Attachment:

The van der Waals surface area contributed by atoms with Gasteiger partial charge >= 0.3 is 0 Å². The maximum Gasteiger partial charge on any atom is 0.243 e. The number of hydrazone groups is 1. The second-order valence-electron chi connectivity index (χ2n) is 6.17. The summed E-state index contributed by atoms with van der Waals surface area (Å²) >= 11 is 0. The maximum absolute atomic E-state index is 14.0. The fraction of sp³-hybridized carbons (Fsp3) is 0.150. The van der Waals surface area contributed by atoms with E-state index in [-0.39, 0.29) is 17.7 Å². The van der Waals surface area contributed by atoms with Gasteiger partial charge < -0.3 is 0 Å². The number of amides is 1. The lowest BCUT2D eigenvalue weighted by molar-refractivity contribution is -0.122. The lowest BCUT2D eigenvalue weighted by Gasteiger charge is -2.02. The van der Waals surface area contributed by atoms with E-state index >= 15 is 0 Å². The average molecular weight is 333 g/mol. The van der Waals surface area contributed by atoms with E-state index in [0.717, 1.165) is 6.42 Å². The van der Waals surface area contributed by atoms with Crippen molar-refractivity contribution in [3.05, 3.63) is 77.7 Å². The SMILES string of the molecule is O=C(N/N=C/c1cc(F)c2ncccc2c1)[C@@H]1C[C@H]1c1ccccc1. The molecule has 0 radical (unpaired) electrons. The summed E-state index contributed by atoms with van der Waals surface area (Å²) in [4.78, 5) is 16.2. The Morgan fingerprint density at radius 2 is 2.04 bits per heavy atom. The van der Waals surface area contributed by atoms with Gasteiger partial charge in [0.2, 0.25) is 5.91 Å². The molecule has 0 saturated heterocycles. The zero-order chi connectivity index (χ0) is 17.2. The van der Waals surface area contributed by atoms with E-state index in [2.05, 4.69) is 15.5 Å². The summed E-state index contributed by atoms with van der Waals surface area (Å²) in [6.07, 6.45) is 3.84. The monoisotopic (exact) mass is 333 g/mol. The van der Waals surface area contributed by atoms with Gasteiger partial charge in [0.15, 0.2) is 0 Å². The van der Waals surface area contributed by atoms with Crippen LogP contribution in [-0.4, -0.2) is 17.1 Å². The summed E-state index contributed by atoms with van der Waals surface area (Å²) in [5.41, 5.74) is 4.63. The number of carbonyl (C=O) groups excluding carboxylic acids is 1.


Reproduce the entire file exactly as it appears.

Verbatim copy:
The van der Waals surface area contributed by atoms with Gasteiger partial charge >= 0.3 is 0 Å². The maximum Gasteiger partial charge on any atom is 0.243 e. The number of hydrazone groups is 1. The second-order valence-electron chi connectivity index (χ2n) is 6.17. The summed E-state index contributed by atoms with van der Waals surface area (Å²) >= 11 is 0. The maximum absolute atomic E-state index is 14.0. The fraction of sp³-hybridized carbons (Fsp3) is 0.150. The van der Waals surface area contributed by atoms with E-state index in [-0.39, 0.29) is 17.7 Å². The van der Waals surface area contributed by atoms with Gasteiger partial charge < -0.3 is 0 Å². The number of amides is 1. The lowest BCUT2D eigenvalue weighted by molar-refractivity contribution is -0.122. The lowest BCUT2D eigenvalue weighted by Gasteiger charge is -2.02. The van der Waals surface area contributed by atoms with E-state index >= 15 is 0 Å². The average molecular weight is 333 g/mol. The van der Waals surface area contributed by atoms with E-state index in [0.717, 1.165) is 6.42 Å². The van der Waals surface area contributed by atoms with Crippen molar-refractivity contribution in [3.05, 3.63) is 77.7 Å². The SMILES string of the molecule is O=C(N/N=C/c1cc(F)c2ncccc2c1)[C@@H]1C[C@H]1c1ccccc1. The molecule has 0 radical (unpaired) electrons. The summed E-state index contributed by atoms with van der Waals surface area (Å²) in [4.78, 5) is 16.2. The Morgan fingerprint density at radius 2 is 2.04 bits per heavy atom. The van der Waals surface area contributed by atoms with Gasteiger partial charge in [0.2, 0.25) is 5.91 Å². The molecule has 0 saturated heterocycles. The zero-order chi connectivity index (χ0) is 17.2. The van der Waals surface area contributed by atoms with E-state index in [2.05, 4.69) is 15.5 Å². The summed E-state index contributed by atoms with van der Waals surface area (Å²) in [6.07, 6.45) is 3.84. The monoisotopic (exact) mass is 333 g/mol. The van der Waals surface area contributed by atoms with Gasteiger partial charge in [0.15, 0.2) is 0 Å². The van der Waals surface area contributed by atoms with Crippen LogP contribution in [-0.4, -0.2) is 17.1 Å². The summed E-state index contributed by atoms with van der Waals surface area (Å²) in [5.41, 5.74) is 4.63. The number of carbonyl (C=O) groups excluding carboxylic acids is 1.